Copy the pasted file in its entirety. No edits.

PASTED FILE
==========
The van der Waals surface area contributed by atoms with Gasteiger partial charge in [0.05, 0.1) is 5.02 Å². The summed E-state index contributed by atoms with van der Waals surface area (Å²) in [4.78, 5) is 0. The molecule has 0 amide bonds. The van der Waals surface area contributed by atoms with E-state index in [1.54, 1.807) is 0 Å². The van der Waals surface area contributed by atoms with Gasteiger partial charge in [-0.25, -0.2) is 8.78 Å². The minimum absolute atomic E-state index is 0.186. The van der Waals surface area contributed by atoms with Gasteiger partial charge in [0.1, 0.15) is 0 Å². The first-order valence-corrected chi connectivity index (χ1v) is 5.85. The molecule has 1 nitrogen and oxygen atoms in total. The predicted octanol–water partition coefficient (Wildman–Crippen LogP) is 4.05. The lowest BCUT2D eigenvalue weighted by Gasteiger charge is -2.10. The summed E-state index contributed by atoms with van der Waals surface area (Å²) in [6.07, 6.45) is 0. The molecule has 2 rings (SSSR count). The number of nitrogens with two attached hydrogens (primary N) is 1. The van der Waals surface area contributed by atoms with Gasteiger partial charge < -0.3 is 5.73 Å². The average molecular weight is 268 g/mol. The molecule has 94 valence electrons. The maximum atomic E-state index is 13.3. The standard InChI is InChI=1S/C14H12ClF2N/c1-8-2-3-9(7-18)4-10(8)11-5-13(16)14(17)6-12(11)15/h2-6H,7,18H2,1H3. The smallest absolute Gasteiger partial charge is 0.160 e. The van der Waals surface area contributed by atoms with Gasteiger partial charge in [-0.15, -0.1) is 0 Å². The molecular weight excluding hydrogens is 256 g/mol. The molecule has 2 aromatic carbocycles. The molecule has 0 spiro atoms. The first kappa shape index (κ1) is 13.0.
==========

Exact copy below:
The van der Waals surface area contributed by atoms with Gasteiger partial charge in [0.05, 0.1) is 5.02 Å². The summed E-state index contributed by atoms with van der Waals surface area (Å²) in [4.78, 5) is 0. The molecule has 0 amide bonds. The van der Waals surface area contributed by atoms with E-state index in [1.54, 1.807) is 0 Å². The van der Waals surface area contributed by atoms with Gasteiger partial charge in [-0.25, -0.2) is 8.78 Å². The minimum absolute atomic E-state index is 0.186. The van der Waals surface area contributed by atoms with Gasteiger partial charge in [0.1, 0.15) is 0 Å². The first-order valence-corrected chi connectivity index (χ1v) is 5.85. The molecule has 1 nitrogen and oxygen atoms in total. The predicted octanol–water partition coefficient (Wildman–Crippen LogP) is 4.05. The lowest BCUT2D eigenvalue weighted by Gasteiger charge is -2.10. The summed E-state index contributed by atoms with van der Waals surface area (Å²) in [6.07, 6.45) is 0. The molecule has 2 rings (SSSR count). The number of nitrogens with two attached hydrogens (primary N) is 1. The van der Waals surface area contributed by atoms with Gasteiger partial charge < -0.3 is 5.73 Å². The average molecular weight is 268 g/mol. The molecule has 94 valence electrons. The maximum atomic E-state index is 13.3. The standard InChI is InChI=1S/C14H12ClF2N/c1-8-2-3-9(7-18)4-10(8)11-5-13(16)14(17)6-12(11)15/h2-6H,7,18H2,1H3. The smallest absolute Gasteiger partial charge is 0.160 e. The van der Waals surface area contributed by atoms with Gasteiger partial charge in [-0.15, -0.1) is 0 Å². The molecular weight excluding hydrogens is 256 g/mol. The molecule has 2 aromatic carbocycles. The molecule has 0 spiro atoms. The first kappa shape index (κ1) is 13.0.